Trump Targets $200 Billion In Chinese Imports As Spat Grows

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President Donald Trump inched closer to an all-out trade war by unveiling plans Monday to impose 10 percent tariffs on an additional $200 billion worth of Chinese goods if Beijing doesn't bend to U.S. demands.

The Trump administration last week finalized plans to slap tariffs on $50 billion in imports from China, accusing Beijing of violating USA intellectual property rights and stealing American firms' technology.

He ordered U.S. Trade Representative Robert Lighthizer to identify $200 billion worth of Chinese goods for additional tariffs at a rate of 10 percent, which will be imposed if Beijing "insists on going forward with the new tariffs that it has recently announced".

Trump said Monday that China's decision to retaliate in kind against his first batch of $50 billion in tariffs - announced on Friday - required a US response to encourage China to change its unfair practices.

Pompeo raised the trade issue directly with China last week, when he met in Beijing with President Xi Jinping and others. "The trade relationship between the United States and China must be much more equitable".

If the United States publishes a new list of tariffs, Beijing will take strong countermeasures to safeguard the interests of China and its people, the ministry said.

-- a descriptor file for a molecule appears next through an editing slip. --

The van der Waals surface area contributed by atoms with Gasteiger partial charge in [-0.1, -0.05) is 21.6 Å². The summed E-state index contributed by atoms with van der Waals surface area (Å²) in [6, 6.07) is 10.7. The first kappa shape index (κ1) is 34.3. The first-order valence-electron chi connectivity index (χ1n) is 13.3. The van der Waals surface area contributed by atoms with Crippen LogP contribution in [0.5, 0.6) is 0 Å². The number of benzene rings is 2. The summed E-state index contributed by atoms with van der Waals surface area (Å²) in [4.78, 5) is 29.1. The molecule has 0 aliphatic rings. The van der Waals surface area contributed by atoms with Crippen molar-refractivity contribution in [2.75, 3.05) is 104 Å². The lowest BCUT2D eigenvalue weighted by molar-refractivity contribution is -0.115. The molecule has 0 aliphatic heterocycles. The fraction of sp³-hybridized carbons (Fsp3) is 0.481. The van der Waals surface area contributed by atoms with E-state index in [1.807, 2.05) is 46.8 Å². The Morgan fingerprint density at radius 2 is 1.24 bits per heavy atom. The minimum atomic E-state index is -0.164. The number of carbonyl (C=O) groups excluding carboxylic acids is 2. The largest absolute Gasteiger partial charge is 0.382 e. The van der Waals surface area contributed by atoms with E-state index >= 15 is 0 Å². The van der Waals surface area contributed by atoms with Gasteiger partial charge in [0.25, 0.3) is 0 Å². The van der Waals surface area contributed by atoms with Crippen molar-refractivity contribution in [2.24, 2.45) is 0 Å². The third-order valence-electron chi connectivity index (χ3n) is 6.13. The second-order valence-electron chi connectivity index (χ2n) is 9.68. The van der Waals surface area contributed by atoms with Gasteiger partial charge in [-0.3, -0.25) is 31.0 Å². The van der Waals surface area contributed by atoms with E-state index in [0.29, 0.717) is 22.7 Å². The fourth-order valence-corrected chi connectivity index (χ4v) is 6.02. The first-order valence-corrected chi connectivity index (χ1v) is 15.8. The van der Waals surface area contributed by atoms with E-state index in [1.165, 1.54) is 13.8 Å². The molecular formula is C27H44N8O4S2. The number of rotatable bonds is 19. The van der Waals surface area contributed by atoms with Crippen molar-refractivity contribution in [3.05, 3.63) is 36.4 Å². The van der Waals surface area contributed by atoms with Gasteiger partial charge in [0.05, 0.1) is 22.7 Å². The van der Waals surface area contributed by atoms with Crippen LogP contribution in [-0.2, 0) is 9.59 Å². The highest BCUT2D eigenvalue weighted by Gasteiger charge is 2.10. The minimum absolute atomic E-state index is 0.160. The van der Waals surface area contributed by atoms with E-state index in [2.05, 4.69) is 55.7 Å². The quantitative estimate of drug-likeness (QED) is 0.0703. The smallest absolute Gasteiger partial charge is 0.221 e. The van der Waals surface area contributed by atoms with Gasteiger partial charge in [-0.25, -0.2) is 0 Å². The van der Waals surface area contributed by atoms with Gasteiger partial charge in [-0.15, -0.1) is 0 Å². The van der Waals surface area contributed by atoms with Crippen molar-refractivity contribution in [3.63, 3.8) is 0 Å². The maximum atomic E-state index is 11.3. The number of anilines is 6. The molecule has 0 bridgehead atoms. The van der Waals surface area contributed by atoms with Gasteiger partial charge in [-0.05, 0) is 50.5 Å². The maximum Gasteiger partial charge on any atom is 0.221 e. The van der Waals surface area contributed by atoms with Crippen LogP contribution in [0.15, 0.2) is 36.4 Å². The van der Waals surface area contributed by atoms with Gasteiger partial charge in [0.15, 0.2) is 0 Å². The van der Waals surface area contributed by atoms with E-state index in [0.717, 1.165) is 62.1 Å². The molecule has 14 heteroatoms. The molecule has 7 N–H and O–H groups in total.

China said it would retaliate immediately by slapping duties on American export products, including crude oil, and suspend all previous trade agreements with Trump's administration.

"This latest action by China clearly indicates its determination to keep the United States at a permanent and unfair disadvantage, which is reflected in our massive $US376 billion trade imbalance in goods".

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And the China trade offensive is only one side of Trump's multi-front battle with all major U.S. economic partners.

Trump said that the new tariff would go into effect if the Chinese government did not lower recently announced tariffs on USA goods and failed to address the theft of USA intellectual property by Chinese companies. "Rather than altering those practices, it is now threatening United States companies, workers, and farmers who have done nothing wrong", he said. The views expressed therein are not necessarily those of, its sponsors or advertisers.

Trump had announced a 25 per cent tariff on up to US$50 billion in Chinese imports.

Following Trump's announcement, China rolled out retaliatory tariffs on $US50 billion worth of USA goods and promised to stand firm against the US's actions. "Trump could put more pressure on other countries like Japan and North Atlantic Treaty Organisation courtiers", said Yoshinori Shigemi, global market strategist at JPMorgan Asset Management in Tokyo. The tariffs were quickly matched by China on USA exports.

China's retaliation list was increased more than six-fold from a version released in April, but the value was kept at $50 billion, as some high-value items such as commercial aircraft were deleted.

The first round of US tariffs worth $34 billion will go into effect on July 6, while a second batch valued at $16 billion will undergo further review, USTR said last week.

Gulf oil producers may benefit from China's threat to impose import tariffs on USA crude and other energy products, as key exporters meet to discuss production increases later this week.